Until recently I used to claim that I had been literary editor of The Spectator for over 25 years; now I say almost 30. The trouble is I am not quite sure and it is curiously difficult to find out. Dot Wordsworth arrived on the same day as me but she cannot remember either. Each of us assumed that the other was an established figure and so our superior. A similar imprecision may undermine other memories.
In the early Eighties then, when Alexander Chancellor had reinvented the magazine after a bad patch, and it seemed daring, anarchic and slightly amateurish, I wrote theatre reviews and one late afternoon went round to Doughty Street, where The Spectator then was. I could find no one sober in the building. How did it manage to come out so promptly each week? Charles Moore, the next editor, aged a mere 27, brought a certain coherence. Though Thursday lunches were still jolly and full of incident — Kingsley Amis never really got used to having his stories interrupted by Jennifer Paterson, the cook, and used to wave a fork in the air to convey that he still had the floor — sometimes cabinet ministers would attend and be asked serious questions. Margaret Thatcher came to the summer party. There was, however, a stretch when Moore had to be away and perhaps Dominic Lawson had not yet arrived, so there was no one to edit. For three weeks the editor’s secretary and the literary editor were put in control. Luckily Julia Mount was the editor’s secretary. The first week was fine — enough had been commissioned already to see us through. In the third week, help was going to return soon enough to stave off disaster. The second week presented problems. Unknown journalists, perhaps scenting weakness, rang up and proposed stories about which we knew nothing. One I remember was about a crucial European election, perhaps in Denmark? I stalled and asked Julia, ‘What shall we say?’ ‘I’ll ask Ferdy,’ she said (her husband who knew a lot). ‘No we can’t,’ I bravely replied, ‘We have asked him two things already today.’ I turned the story down. An hour later Julia reported, ‘Ferdy said it was of no importance at all.’ Thank heavens.
The years passed. The Spectator prospered. One day we were told that we had made a profit. ‘Very bad news,’ said the ancient librarian. ‘They’ll expect us to do it always now.’ Auberon Waugh did not welcome success either. His view was that ‘There are only nineteen thousand agreeable people in Britain and they all read The Spectator already.’ I had found something similar, that too many people wanted to write or be written about, so the largest part of the job was repulsing unwanted reviewers and subjects. Enthusiasm was sometimes difficult to resist. I rang up the distinguished poet and scholar Peter Levi and asked him if he was interested in whales. ‘Lived there for years,’ he replied, ‘couldn’t know it better.’ ‘No, no,’ I interrupted, ‘I mean the large mammals that live in the sea.’ ‘Fascinating creatures,’ he went on seamlessly. There was an excellent deaf poet who used to come into my room and simply make off with something he fancied. Perhaps genuinely unaware of my cries of protest, he would slip through the door without turning round and make his getaway. Almost everyone wrote best when off their familiar subjects. My favourite review was by Roy Jenkins, on croquet. I knew he was keen because I had watched him play, though not with success. He simply could not get through the first hoop. The onlookers jeered, he grew a little red. When I was putting the equipment away, I found that it was not his fault: his ball was larger than the others and could only be hammered through with great force.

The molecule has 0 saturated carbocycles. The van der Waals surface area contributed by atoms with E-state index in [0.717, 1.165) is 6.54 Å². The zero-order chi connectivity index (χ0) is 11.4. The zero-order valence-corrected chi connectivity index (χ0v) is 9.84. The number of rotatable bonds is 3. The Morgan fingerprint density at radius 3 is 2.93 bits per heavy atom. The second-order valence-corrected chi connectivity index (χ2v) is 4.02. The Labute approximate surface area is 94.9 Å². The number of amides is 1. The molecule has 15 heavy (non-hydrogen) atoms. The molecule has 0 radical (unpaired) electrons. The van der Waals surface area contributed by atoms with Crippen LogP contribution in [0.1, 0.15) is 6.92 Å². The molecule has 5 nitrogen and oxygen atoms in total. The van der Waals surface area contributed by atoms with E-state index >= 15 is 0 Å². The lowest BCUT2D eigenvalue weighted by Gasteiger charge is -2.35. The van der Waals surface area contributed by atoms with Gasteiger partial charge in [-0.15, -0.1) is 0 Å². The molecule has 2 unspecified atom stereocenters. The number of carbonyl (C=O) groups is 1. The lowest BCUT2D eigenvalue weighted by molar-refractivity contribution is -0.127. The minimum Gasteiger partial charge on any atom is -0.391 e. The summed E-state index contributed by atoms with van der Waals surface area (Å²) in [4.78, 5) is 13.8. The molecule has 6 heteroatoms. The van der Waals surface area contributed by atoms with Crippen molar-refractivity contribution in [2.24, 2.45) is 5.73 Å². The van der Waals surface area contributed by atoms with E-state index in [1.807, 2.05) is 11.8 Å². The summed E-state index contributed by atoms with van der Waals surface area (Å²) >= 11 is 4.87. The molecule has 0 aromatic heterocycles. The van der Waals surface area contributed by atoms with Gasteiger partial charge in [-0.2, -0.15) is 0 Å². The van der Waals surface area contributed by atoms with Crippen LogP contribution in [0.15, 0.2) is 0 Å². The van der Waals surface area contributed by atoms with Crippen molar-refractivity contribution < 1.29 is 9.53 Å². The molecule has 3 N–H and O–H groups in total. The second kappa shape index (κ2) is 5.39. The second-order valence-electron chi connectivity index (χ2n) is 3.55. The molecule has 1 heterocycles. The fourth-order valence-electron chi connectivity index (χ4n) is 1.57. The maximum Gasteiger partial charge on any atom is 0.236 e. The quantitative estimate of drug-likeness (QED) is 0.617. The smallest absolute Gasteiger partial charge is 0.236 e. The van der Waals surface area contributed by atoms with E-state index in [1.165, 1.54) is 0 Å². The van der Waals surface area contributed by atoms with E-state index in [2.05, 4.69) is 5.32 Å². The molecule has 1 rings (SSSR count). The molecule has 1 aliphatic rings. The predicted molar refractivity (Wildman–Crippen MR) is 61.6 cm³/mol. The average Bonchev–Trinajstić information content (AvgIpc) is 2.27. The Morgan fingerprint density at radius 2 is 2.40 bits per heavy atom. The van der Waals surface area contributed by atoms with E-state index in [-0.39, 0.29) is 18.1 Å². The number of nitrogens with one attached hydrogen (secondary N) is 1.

Now I have decided I must retire. I have always hated people who say that it has been a privilege to be allowed do their job and am not keen on those who remember how much they used to laugh, but it has been and we did. I wouldn’t have stayed so long if I didn’t like it, would I? It seems safe to admit now that I would not have lasted a week without Clare Asquith as deputy editor.
Most new editors had one person they could not bear to see sullying the pages of their magazine, and one banned poems, but two such exiles have returned to favour and poems are back. Otherwise there has been no pressure from above, even when I insulted their friends. It seemed a nice idea to get all former literary editors to contribute to my last books issue — they are necessarily of a certain age. Peter Ackroyd said that he had written so many reviews when he was young that he could not be expected to write another but he had a book coming out, as he so often has, so he is reviewed instead. The others rallied round so you will find Karl Miller, Hilary Spurling, Geoffrey Wheatcroft, Patrick Marnham, A.N. Wilson and Ferdinand Mount in the books pages.
Mark Amory has been literary editor of The Spectator since approximately 1985.